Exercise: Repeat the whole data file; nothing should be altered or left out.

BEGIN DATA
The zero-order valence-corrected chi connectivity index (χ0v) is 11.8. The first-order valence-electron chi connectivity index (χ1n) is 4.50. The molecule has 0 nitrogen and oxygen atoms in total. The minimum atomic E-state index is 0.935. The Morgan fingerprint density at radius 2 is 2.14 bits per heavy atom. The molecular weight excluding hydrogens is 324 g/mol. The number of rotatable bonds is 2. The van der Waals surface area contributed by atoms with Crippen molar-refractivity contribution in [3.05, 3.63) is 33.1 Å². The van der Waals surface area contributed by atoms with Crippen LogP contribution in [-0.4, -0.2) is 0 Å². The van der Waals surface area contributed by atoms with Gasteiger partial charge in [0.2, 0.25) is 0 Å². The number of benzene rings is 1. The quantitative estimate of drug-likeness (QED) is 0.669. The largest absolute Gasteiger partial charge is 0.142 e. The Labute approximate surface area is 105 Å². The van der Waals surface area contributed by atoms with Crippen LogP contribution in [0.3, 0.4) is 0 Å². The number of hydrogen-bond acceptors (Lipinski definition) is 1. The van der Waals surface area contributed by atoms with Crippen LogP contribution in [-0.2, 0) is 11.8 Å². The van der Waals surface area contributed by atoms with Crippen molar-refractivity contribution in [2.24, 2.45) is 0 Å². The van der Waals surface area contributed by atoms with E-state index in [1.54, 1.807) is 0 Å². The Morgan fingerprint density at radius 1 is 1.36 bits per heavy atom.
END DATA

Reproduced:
The zero-order valence-corrected chi connectivity index (χ0v) is 11.8. The first-order valence-electron chi connectivity index (χ1n) is 4.50. The molecule has 0 nitrogen and oxygen atoms in total. The minimum atomic E-state index is 0.935. The Morgan fingerprint density at radius 2 is 2.14 bits per heavy atom. The molecular weight excluding hydrogens is 324 g/mol. The number of rotatable bonds is 2. The van der Waals surface area contributed by atoms with Crippen molar-refractivity contribution in [3.05, 3.63) is 33.1 Å². The van der Waals surface area contributed by atoms with Crippen LogP contribution in [-0.4, -0.2) is 0 Å². The van der Waals surface area contributed by atoms with Gasteiger partial charge in [0.2, 0.25) is 0 Å². The number of benzene rings is 1. The quantitative estimate of drug-likeness (QED) is 0.669. The largest absolute Gasteiger partial charge is 0.142 e. The Labute approximate surface area is 105 Å². The van der Waals surface area contributed by atoms with Crippen LogP contribution in [0.3, 0.4) is 0 Å². The number of hydrogen-bond acceptors (Lipinski definition) is 1. The van der Waals surface area contributed by atoms with Crippen LogP contribution in [-0.2, 0) is 11.8 Å². The van der Waals surface area contributed by atoms with Crippen molar-refractivity contribution in [2.24, 2.45) is 0 Å². The van der Waals surface area contributed by atoms with E-state index in [1.54, 1.807) is 0 Å². The Morgan fingerprint density at radius 1 is 1.36 bits per heavy atom.